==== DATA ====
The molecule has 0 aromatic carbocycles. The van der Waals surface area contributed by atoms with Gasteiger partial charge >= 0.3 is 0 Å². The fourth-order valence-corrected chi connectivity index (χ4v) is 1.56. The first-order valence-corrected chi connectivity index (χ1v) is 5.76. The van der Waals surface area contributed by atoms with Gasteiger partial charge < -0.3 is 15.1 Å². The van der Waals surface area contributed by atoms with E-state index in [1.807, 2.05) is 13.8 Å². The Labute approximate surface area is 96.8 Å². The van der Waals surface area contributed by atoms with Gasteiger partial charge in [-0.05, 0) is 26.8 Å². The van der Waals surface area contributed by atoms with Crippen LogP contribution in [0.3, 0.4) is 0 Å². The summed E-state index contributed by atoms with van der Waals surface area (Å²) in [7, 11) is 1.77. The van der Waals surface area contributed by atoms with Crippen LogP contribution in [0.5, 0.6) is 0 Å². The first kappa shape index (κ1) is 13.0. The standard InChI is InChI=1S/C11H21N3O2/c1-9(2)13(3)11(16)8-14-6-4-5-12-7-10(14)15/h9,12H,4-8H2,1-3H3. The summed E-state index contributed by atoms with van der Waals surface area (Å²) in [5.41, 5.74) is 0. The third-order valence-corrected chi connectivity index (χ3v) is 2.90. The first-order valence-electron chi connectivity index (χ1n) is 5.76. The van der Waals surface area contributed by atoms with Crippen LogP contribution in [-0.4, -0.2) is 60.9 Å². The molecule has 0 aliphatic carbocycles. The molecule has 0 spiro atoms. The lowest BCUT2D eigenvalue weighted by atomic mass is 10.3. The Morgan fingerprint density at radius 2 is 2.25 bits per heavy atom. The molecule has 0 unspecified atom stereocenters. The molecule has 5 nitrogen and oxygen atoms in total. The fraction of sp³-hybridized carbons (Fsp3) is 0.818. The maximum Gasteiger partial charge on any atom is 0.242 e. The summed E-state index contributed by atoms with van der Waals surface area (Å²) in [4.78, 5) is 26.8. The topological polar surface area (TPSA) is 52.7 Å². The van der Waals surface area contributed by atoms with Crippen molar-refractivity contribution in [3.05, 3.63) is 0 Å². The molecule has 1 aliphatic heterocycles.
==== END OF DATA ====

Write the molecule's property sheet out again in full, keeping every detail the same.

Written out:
The molecule has 0 aromatic carbocycles. The van der Waals surface area contributed by atoms with Gasteiger partial charge >= 0.3 is 0 Å². The fourth-order valence-corrected chi connectivity index (χ4v) is 1.56. The first-order valence-corrected chi connectivity index (χ1v) is 5.76. The van der Waals surface area contributed by atoms with Gasteiger partial charge < -0.3 is 15.1 Å². The van der Waals surface area contributed by atoms with E-state index in [1.807, 2.05) is 13.8 Å². The Labute approximate surface area is 96.8 Å². The van der Waals surface area contributed by atoms with Gasteiger partial charge in [-0.05, 0) is 26.8 Å². The van der Waals surface area contributed by atoms with Crippen LogP contribution in [0.3, 0.4) is 0 Å². The summed E-state index contributed by atoms with van der Waals surface area (Å²) in [7, 11) is 1.77. The van der Waals surface area contributed by atoms with Crippen LogP contribution in [0.5, 0.6) is 0 Å². The first kappa shape index (κ1) is 13.0. The standard InChI is InChI=1S/C11H21N3O2/c1-9(2)13(3)11(16)8-14-6-4-5-12-7-10(14)15/h9,12H,4-8H2,1-3H3. The summed E-state index contributed by atoms with van der Waals surface area (Å²) in [5.41, 5.74) is 0. The third-order valence-corrected chi connectivity index (χ3v) is 2.90. The first-order valence-electron chi connectivity index (χ1n) is 5.76. The van der Waals surface area contributed by atoms with Crippen LogP contribution in [-0.4, -0.2) is 60.9 Å². The molecule has 0 aliphatic carbocycles. The molecule has 0 spiro atoms. The lowest BCUT2D eigenvalue weighted by atomic mass is 10.3. The Morgan fingerprint density at radius 2 is 2.25 bits per heavy atom. The molecule has 0 unspecified atom stereocenters. The molecule has 5 nitrogen and oxygen atoms in total. The fraction of sp³-hybridized carbons (Fsp3) is 0.818. The maximum Gasteiger partial charge on any atom is 0.242 e. The summed E-state index contributed by atoms with van der Waals surface area (Å²) in [4.78, 5) is 26.8. The topological polar surface area (TPSA) is 52.7 Å². The van der Waals surface area contributed by atoms with Crippen molar-refractivity contribution in [3.05, 3.63) is 0 Å². The molecule has 1 aliphatic heterocycles.